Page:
Comment: Access to UK’s asylum system should be based on need, not ability to pay people smugglers
By Immigration Compliance and Justice Minister Chris Philp
Today marks the 70th anniversary since the UN Refugee Convention was signed. The United Kingdom was proud to join other nations in enshrining the rights of desperate people fleeing oppression and tyranny.
Seventy years on, and we continue to be proud of our long history of welcoming those genuinely fleeing persecution and have helped tens of thousands of refugees build a new life in the UK through our refugee resettlement schemes. Since 2015, through these schemes, we have resettled almost 25,000 men, women and children seeking refuge from persecution across the world — more than any EU country.
We continue to work with the UN refugee agency to resettle refugees directly from regions of conflict and instability, rather than those who are already in safe European countries. This is on top of wider support to those in need, like the heroic Afghan nationals who worked alongside our brave military, or British Nationals Overseas from Hong Kong whose liberties were restricted.
And we are going further. Our New Plan for Immigration will ensure that refugees resettled into the UK via safe and legal routes will be granted indefinite leave to remain on arrival in the UK, so they have the stability to rebuild their lives.
We will also trial an emergency resettlement mechanism to enable quick resettlement to the UK in a matter of weeks, and pilot a new scheme to support highly skilled people who have been forced to flee their homes to get a UK work visa.
Access to the UK’s asylum system should be based on need, not the ability to pay people smugglers. Priority should be given to the most vulnerable rather than individuals that could have claimed asylum elsewhere.
People should be claiming asylum in the first safe country they reach, rather than choosing to travel onwards to the UK as a preferred destination.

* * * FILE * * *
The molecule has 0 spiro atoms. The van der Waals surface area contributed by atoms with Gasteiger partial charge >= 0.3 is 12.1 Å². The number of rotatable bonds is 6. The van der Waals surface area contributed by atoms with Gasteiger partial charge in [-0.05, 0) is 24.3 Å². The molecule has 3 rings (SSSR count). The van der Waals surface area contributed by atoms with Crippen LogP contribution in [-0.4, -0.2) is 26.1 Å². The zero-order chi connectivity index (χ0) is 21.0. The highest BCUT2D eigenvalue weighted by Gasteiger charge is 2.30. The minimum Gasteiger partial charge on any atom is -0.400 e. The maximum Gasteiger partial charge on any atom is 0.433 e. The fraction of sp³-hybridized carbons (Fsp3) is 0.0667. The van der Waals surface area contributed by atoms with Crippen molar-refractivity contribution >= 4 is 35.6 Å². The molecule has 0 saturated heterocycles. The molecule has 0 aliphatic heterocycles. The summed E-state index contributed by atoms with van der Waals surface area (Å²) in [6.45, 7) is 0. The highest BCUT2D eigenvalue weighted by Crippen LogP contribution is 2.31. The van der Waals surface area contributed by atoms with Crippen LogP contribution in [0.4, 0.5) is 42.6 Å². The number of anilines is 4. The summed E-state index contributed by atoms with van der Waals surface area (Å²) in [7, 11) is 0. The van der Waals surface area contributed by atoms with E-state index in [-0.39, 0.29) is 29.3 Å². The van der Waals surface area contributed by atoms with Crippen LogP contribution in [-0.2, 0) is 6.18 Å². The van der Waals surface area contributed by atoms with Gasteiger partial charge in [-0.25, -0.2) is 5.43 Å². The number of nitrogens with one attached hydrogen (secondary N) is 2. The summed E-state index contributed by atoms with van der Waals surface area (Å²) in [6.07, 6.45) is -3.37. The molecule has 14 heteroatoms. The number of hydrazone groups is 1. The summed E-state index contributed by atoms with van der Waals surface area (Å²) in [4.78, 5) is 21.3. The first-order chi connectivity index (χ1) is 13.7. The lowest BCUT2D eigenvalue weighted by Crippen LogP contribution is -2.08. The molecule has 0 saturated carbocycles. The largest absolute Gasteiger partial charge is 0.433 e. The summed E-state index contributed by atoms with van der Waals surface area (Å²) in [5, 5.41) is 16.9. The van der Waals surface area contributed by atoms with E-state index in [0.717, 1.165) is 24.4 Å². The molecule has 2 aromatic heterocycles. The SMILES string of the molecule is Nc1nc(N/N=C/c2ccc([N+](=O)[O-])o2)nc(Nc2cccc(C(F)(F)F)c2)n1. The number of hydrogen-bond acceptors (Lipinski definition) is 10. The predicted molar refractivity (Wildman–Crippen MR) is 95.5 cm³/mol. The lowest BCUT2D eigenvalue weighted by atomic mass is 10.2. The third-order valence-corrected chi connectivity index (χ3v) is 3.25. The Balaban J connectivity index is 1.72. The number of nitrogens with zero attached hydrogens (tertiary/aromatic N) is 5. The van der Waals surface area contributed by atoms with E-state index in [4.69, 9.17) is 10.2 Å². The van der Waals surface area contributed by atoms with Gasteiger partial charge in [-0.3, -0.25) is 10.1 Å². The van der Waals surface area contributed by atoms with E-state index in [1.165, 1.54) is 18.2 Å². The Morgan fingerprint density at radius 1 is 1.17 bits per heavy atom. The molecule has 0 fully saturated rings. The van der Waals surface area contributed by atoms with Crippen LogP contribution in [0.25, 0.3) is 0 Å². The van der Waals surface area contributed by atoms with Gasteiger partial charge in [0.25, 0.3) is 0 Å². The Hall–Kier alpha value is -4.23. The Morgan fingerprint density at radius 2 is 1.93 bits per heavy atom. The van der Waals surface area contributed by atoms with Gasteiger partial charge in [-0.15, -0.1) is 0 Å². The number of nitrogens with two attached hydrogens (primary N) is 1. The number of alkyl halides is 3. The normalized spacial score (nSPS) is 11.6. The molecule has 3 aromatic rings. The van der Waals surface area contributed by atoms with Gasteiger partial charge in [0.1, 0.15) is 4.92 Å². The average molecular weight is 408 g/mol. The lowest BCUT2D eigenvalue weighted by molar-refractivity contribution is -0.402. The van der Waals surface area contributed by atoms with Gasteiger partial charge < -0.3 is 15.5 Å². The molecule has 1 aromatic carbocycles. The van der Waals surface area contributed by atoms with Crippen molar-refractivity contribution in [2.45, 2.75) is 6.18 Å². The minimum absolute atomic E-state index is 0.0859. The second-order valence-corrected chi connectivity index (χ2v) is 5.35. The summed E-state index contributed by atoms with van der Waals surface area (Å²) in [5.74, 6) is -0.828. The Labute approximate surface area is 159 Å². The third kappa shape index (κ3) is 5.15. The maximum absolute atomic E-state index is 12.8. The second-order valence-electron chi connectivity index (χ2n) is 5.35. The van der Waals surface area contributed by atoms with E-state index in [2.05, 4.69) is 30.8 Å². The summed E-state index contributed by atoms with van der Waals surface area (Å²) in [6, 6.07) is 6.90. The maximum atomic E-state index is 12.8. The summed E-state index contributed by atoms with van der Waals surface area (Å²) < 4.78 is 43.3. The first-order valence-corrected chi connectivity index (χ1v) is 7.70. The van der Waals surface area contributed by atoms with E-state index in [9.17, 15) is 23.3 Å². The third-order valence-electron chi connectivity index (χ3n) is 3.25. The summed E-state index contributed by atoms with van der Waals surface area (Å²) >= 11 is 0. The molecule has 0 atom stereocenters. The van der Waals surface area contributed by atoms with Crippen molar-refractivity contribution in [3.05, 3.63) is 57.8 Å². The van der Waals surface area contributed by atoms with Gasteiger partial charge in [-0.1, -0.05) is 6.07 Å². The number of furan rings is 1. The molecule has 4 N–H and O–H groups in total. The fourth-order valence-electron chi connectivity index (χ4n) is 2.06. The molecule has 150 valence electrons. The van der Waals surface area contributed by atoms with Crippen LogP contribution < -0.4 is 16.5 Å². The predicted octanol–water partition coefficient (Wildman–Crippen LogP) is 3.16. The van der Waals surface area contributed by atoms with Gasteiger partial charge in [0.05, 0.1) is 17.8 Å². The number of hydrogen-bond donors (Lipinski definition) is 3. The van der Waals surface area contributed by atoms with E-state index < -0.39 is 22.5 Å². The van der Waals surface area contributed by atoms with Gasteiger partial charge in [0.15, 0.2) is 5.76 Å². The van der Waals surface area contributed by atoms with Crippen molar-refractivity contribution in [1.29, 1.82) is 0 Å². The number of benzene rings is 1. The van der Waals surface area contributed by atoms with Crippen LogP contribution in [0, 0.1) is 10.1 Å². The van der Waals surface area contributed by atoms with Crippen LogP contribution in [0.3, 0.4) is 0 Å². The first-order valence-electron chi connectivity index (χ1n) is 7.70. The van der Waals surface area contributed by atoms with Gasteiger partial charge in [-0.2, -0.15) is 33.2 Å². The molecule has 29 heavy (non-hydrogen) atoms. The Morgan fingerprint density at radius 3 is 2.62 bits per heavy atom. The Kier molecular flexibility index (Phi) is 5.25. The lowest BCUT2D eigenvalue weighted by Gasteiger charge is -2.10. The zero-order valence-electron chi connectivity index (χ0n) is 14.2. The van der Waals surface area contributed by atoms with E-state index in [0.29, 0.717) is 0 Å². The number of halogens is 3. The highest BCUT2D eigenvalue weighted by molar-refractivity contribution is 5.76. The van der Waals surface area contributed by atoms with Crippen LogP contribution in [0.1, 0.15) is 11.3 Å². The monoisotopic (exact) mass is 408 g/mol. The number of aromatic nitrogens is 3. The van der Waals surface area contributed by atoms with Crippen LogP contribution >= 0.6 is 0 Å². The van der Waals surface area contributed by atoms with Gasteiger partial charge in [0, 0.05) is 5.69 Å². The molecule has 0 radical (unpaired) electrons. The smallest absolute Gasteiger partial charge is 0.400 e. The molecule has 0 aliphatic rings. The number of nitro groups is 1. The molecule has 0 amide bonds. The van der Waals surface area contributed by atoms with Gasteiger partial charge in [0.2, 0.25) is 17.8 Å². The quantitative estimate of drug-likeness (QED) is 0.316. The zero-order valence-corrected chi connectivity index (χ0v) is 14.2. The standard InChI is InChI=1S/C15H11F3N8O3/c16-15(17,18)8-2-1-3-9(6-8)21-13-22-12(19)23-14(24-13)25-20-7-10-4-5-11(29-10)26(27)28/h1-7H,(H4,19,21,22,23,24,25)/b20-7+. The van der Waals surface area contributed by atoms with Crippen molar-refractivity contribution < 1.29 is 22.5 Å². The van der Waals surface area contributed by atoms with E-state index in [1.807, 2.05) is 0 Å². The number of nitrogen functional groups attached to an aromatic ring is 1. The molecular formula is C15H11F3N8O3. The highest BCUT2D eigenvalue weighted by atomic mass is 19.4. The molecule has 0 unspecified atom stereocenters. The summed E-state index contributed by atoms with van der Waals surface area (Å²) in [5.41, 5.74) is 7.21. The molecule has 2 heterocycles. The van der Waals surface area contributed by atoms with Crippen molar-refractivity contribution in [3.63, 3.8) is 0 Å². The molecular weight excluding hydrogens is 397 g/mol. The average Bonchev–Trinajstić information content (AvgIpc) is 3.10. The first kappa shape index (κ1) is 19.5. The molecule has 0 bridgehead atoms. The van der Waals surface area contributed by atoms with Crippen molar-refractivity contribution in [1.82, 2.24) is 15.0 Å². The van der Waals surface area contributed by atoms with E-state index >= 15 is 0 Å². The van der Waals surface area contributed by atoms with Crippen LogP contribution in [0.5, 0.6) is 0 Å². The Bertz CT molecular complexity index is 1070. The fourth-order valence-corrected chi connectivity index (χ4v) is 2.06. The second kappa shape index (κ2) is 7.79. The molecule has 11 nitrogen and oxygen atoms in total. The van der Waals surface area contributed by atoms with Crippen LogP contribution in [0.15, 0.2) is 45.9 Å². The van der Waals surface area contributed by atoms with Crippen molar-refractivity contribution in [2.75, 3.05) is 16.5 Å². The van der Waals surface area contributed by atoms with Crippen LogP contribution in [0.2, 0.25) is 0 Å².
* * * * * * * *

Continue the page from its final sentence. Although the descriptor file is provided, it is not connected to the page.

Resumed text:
That is why, for the first time, whether you enter the country legally or illegally will have an impact on how your asylum claim progresses, and on your status in the UK if your claim in successful.
We are also taking action to break the business model of the appalling criminal gangs who profit from human misery and put lives at risk, including those facilitating dangerous and illegal Channel crossings.
Those who claim it’s heartless to stop these illegal and dangerous crossings have it the wrong way round. It would be heartless and immoral to let them continue.
Law enforcement activity has been stepped up both domestically and internationally to take down the criminal people smuggling gangs. The National Crime Agency alone has around 50 ongoing investigations into the kingpins of this criminal industry.
We are stepping up co-operation with the French, last week striking a deal to double the number of police patrols on French beaches, improve surveillance technology and enhance intelligence sharing. This builds upon the work the French have already done to stop nearly three times as many migrants from entering the UK this year compared to last year. But we know there’s much to do.
We are also changing our own laws. Our Nationality and Borders Bill – in compliance with the UN Refugee Convention we signed 70 years ago – contains a range of measures to prevent illegal entry and the criminality associated with it, including the introduction of maximum life sentences for people smugglers.
Fundamentally, all these efforts are intended to fix our broken asylum system and restore public confidence in it. We must ensure that the new system is fair and firm so that we can maintain our proud tradition of providing refuge to those most in need. That is exactly what the Government is doing.